Garrett Ellwood/NBAE via Getty Images
Five Off-the-Radar Areas Fueling the Nuggets Fast Start
On Tuesday, the Nuggets will play their 20th game of the season, when they face the Utah Jazz. Prior to the season, coach Michael Malone was vocal about not getting out to a losing record in the first 20 games. Check. An over-.500 record is already clinched.
Many of the reasons for the Nuggets successful start are obvious. The play of Nikola Jokić. Game-clinching plays made by newcomer Paul Millsap before he went down with a wrist injury. An improved defense, etc. But what else is helping? Here are five detail items that are fueling the Nuggets’ rise.
1. Getting to the paint and kicking out: Paint touches. You’ve heard the term. Or maybe you haven’t. Basically, it’s anytime the ball is in possession of a ball-handler in the paint. It is pertinent because guards driving into the lane forces help defenders, which opens up shooters at the 3-point line. The Nuggets have been collecting paint touches at a very high level this season, and it has helped generate a ton of open shots. Spot-up shooting is the Nuggets most used action, and it is made possible by constant attacking from guards. Never was this on better display than in the Nuggets’ win at Sacramento on Nov. 20. The Nuggets hit 15 3-pointers that night, and the persistent act of driving into the paint and passing out to open shooters was the chief reason why.
2. Kenneth Faried’s free throw shooting: This has been one of the under-the-radar improvements on the team this season. Kenneth Faried has been the best he’s ever been in making shots from the charity stripe, shooting a career-high 74.1 percent. And he’s been even better in fourth quarters, making 87.5 percent of his tries, which was on full display in the Nuggets’ win over Memphis last Friday. Faried went 5-for-6 from the free throw line in the fourth quarter of that game. Faried has improved his free throw percentage in each of the last two seasons, but this, so far, has been a breakthrough campaign at the line for the power forward.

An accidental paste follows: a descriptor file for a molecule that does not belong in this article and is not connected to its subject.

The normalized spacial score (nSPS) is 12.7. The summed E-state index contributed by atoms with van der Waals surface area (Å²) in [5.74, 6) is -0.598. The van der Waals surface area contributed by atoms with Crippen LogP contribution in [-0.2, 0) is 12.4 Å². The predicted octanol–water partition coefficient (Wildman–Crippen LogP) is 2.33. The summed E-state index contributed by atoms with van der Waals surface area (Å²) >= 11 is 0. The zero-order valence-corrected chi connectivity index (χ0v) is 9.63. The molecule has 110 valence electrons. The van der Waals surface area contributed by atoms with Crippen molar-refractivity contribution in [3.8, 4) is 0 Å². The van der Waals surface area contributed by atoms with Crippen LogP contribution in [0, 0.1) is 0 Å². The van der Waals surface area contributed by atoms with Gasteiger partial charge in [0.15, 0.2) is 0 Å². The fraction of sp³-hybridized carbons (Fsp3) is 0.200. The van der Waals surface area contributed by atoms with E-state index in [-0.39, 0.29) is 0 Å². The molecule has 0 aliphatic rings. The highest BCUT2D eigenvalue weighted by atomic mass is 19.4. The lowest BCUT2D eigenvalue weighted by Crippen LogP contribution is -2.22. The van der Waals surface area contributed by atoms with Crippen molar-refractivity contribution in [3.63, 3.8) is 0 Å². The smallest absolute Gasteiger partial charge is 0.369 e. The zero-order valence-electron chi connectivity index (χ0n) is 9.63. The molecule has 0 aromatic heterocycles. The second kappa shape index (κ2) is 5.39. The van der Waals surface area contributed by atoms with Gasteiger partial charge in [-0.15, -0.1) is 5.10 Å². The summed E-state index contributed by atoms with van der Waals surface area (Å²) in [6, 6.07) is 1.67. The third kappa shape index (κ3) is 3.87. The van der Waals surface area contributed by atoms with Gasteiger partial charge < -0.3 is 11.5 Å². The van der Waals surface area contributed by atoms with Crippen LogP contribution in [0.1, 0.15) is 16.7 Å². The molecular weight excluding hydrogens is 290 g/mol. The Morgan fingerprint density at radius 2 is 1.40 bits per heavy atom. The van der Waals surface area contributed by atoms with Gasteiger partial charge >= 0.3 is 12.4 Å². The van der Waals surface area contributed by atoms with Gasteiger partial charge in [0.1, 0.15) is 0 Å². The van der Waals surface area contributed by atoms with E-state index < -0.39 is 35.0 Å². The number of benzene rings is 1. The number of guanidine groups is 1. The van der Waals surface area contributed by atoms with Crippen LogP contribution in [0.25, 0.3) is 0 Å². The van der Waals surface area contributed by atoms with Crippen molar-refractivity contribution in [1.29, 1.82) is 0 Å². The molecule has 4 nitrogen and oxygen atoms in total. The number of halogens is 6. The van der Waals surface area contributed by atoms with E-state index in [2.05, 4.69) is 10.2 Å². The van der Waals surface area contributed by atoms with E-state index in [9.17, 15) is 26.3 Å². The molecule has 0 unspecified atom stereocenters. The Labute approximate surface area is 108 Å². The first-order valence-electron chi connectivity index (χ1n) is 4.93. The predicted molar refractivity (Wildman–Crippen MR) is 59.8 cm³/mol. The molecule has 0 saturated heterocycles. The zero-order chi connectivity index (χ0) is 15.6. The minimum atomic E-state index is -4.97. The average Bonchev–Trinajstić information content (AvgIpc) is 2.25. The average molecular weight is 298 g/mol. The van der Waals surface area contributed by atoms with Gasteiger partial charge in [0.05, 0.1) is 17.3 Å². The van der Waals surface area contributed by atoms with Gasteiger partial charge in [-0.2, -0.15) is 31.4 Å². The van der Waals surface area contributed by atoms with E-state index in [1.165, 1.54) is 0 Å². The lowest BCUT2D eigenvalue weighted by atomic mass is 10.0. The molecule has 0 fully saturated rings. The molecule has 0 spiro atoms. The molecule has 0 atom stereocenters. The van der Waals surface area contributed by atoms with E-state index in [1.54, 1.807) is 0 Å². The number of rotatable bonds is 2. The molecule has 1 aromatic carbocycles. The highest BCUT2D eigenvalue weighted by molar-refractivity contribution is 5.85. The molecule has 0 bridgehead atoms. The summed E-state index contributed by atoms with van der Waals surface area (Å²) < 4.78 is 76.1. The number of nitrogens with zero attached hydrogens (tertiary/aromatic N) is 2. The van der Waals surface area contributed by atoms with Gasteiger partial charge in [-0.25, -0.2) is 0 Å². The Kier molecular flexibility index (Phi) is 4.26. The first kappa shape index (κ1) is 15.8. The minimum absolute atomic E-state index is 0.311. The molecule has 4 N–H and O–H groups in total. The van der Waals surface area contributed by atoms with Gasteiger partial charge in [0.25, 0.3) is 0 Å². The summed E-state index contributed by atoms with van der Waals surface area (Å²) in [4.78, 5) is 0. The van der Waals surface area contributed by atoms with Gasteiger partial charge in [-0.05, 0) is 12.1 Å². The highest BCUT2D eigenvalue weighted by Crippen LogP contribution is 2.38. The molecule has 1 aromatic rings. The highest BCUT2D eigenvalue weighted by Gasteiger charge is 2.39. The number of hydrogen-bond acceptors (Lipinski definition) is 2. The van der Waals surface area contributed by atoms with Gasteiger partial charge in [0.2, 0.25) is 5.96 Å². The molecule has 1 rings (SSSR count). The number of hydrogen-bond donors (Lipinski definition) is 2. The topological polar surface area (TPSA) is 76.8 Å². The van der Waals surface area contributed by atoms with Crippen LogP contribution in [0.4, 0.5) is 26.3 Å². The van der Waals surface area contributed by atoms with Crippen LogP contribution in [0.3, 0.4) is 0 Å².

3. Third quarters at home: Whatever the halftime message is in home games, Nuggets coach Michael Malone might just want to record it and play it back every night. In third quarters at the Pepsi Center, his team has outscored opponents an average of 28.0-25.3, is shooting 50.2 percent from the field, and collects assists on 70 percent of their 10.6 field goal makes. Defensively, the Nuggets are active with 2.2 steals and 1.3 blocks. And every time they’ve had a lead at the end of the period they’ve gone on to win the game. The Nuggets are 6-0 in those situations at the Pepsi Center. They are 8-2 overall in home games this season.
4. Emmanuel Mudiay keeping his dribble on baseline drives: And you thought this was going to be about his shooting, which, incidentally, has been the best of his career both from the field (40.6 percent thus far) and from the 3-point line (42 percent). His play off the bench has been vital in a few early-season wins. But this is about Mudiay making sure he’s a constant threat with the basketball. On drives that lead him toward the baseline, he’s largely eliminated jumping in the air with nowhere to pass. Now, he’s keeping his dribble alive all the way past the basket, curling back into the lane and finding teammates or an open look at the rim for himself. It has made him more of a threat, kept the pressure on the defense, and is a simple play that has resulted in points on many occasions.
Active hands: Being more aggressive on defense is one thing. Validating the extra activity by getting hands on basketballs is another. The Nuggets are among the league leaders in deflections per game, collecting 14.7 per night. And what that’s doing, even if the Nuggets don’t get the steal on a deflection, is throwing the opposing offense off rhythm, off schedule, and in late shot clock situations, making them have to scramble just to get a decent shot off. Gary Harris and Nikola Jokić are among the best on the team at deflecting passes, and in some cases getting the steal. All of this has boosted the team’s effectiveness in pick-and-roll defense, but the Nuggets’ added activity and energized hands this season has been key to an overall improved defense.
Christopher Dempsey: firstname.lastname@example.org and @chrisadempsey on Twitter.